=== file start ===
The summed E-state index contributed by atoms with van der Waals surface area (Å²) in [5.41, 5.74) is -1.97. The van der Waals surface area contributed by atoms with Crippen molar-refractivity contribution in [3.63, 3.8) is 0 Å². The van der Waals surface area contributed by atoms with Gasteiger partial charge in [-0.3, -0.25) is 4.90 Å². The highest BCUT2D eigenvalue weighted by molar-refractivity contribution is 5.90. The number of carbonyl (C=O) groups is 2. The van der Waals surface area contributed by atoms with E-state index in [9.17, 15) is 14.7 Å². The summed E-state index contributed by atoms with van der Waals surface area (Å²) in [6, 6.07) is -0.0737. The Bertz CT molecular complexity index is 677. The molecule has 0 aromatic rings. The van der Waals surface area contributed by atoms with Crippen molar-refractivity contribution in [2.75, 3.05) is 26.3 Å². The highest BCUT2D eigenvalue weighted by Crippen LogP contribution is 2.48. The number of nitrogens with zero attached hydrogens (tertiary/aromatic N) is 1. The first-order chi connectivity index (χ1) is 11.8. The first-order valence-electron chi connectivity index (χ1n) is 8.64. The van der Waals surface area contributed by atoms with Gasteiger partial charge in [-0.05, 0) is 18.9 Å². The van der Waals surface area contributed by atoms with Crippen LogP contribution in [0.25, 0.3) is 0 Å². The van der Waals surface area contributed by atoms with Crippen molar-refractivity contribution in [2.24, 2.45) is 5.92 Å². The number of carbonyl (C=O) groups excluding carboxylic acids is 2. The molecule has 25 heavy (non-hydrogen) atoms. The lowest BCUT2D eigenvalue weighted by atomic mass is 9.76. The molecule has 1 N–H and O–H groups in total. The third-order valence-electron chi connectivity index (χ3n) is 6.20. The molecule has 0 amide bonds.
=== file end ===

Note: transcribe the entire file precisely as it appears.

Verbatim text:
The summed E-state index contributed by atoms with van der Waals surface area (Å²) in [5.41, 5.74) is -1.97. The van der Waals surface area contributed by atoms with Crippen molar-refractivity contribution in [3.63, 3.8) is 0 Å². The van der Waals surface area contributed by atoms with Gasteiger partial charge in [-0.3, -0.25) is 4.90 Å². The highest BCUT2D eigenvalue weighted by molar-refractivity contribution is 5.90. The number of carbonyl (C=O) groups is 2. The van der Waals surface area contributed by atoms with E-state index in [9.17, 15) is 14.7 Å². The summed E-state index contributed by atoms with van der Waals surface area (Å²) in [6, 6.07) is -0.0737. The Bertz CT molecular complexity index is 677. The molecule has 0 aromatic rings. The van der Waals surface area contributed by atoms with Crippen molar-refractivity contribution in [2.75, 3.05) is 26.3 Å². The highest BCUT2D eigenvalue weighted by Crippen LogP contribution is 2.48. The number of nitrogens with zero attached hydrogens (tertiary/aromatic N) is 1. The first-order chi connectivity index (χ1) is 11.8. The first-order valence-electron chi connectivity index (χ1n) is 8.64. The van der Waals surface area contributed by atoms with Gasteiger partial charge in [-0.05, 0) is 18.9 Å². The van der Waals surface area contributed by atoms with Crippen LogP contribution in [0.25, 0.3) is 0 Å². The van der Waals surface area contributed by atoms with Crippen molar-refractivity contribution in [2.24, 2.45) is 5.92 Å². The number of carbonyl (C=O) groups excluding carboxylic acids is 2. The molecule has 25 heavy (non-hydrogen) atoms. The lowest BCUT2D eigenvalue weighted by atomic mass is 9.76. The molecule has 1 N–H and O–H groups in total. The third-order valence-electron chi connectivity index (χ3n) is 6.20. The molecule has 0 amide bonds.